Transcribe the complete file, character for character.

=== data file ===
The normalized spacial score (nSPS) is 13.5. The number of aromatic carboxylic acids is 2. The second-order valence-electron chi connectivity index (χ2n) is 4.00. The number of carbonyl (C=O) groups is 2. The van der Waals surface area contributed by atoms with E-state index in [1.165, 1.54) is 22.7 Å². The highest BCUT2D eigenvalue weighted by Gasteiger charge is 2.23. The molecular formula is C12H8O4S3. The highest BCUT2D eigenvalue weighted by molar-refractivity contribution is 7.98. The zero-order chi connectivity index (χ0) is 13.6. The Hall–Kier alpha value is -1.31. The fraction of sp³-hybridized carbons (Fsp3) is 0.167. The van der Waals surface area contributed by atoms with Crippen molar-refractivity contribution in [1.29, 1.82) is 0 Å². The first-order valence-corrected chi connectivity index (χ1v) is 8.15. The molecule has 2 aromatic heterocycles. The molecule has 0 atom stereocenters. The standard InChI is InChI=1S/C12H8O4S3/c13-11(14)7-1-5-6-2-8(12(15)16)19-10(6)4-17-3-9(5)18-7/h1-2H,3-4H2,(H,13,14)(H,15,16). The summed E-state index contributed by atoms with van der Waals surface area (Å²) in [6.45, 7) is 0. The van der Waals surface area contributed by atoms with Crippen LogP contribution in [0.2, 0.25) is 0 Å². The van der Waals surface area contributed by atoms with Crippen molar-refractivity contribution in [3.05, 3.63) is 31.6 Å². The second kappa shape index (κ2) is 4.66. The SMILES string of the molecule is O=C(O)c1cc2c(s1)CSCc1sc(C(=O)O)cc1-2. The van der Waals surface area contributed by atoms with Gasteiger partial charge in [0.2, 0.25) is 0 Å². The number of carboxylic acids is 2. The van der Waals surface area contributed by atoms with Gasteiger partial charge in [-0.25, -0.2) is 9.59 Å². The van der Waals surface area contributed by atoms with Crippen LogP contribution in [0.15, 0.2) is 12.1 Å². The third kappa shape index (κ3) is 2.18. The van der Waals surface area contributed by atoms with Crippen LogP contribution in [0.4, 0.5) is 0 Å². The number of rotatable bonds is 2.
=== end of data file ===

The normalized spacial score (nSPS) is 13.5. The number of aromatic carboxylic acids is 2. The second-order valence-electron chi connectivity index (χ2n) is 4.00. The number of carbonyl (C=O) groups is 2. The van der Waals surface area contributed by atoms with E-state index in [1.165, 1.54) is 22.7 Å². The highest BCUT2D eigenvalue weighted by Gasteiger charge is 2.23. The molecular formula is C12H8O4S3. The highest BCUT2D eigenvalue weighted by molar-refractivity contribution is 7.98. The zero-order chi connectivity index (χ0) is 13.6. The Hall–Kier alpha value is -1.31. The fraction of sp³-hybridized carbons (Fsp3) is 0.167. The van der Waals surface area contributed by atoms with Crippen molar-refractivity contribution in [1.29, 1.82) is 0 Å². The first-order valence-corrected chi connectivity index (χ1v) is 8.15. The molecule has 2 aromatic heterocycles. The molecule has 0 atom stereocenters. The standard InChI is InChI=1S/C12H8O4S3/c13-11(14)7-1-5-6-2-8(12(15)16)19-10(6)4-17-3-9(5)18-7/h1-2H,3-4H2,(H,13,14)(H,15,16). The summed E-state index contributed by atoms with van der Waals surface area (Å²) in [6.45, 7) is 0. The van der Waals surface area contributed by atoms with Crippen LogP contribution in [0.2, 0.25) is 0 Å². The van der Waals surface area contributed by atoms with Crippen molar-refractivity contribution in [3.05, 3.63) is 31.6 Å². The second kappa shape index (κ2) is 4.66. The SMILES string of the molecule is O=C(O)c1cc2c(s1)CSCc1sc(C(=O)O)cc1-2. The van der Waals surface area contributed by atoms with Gasteiger partial charge in [0.2, 0.25) is 0 Å². The number of carboxylic acids is 2. The van der Waals surface area contributed by atoms with Gasteiger partial charge in [-0.25, -0.2) is 9.59 Å². The van der Waals surface area contributed by atoms with Crippen LogP contribution in [0.15, 0.2) is 12.1 Å². The third kappa shape index (κ3) is 2.18. The van der Waals surface area contributed by atoms with Crippen LogP contribution in [0.4, 0.5) is 0 Å². The number of rotatable bonds is 2.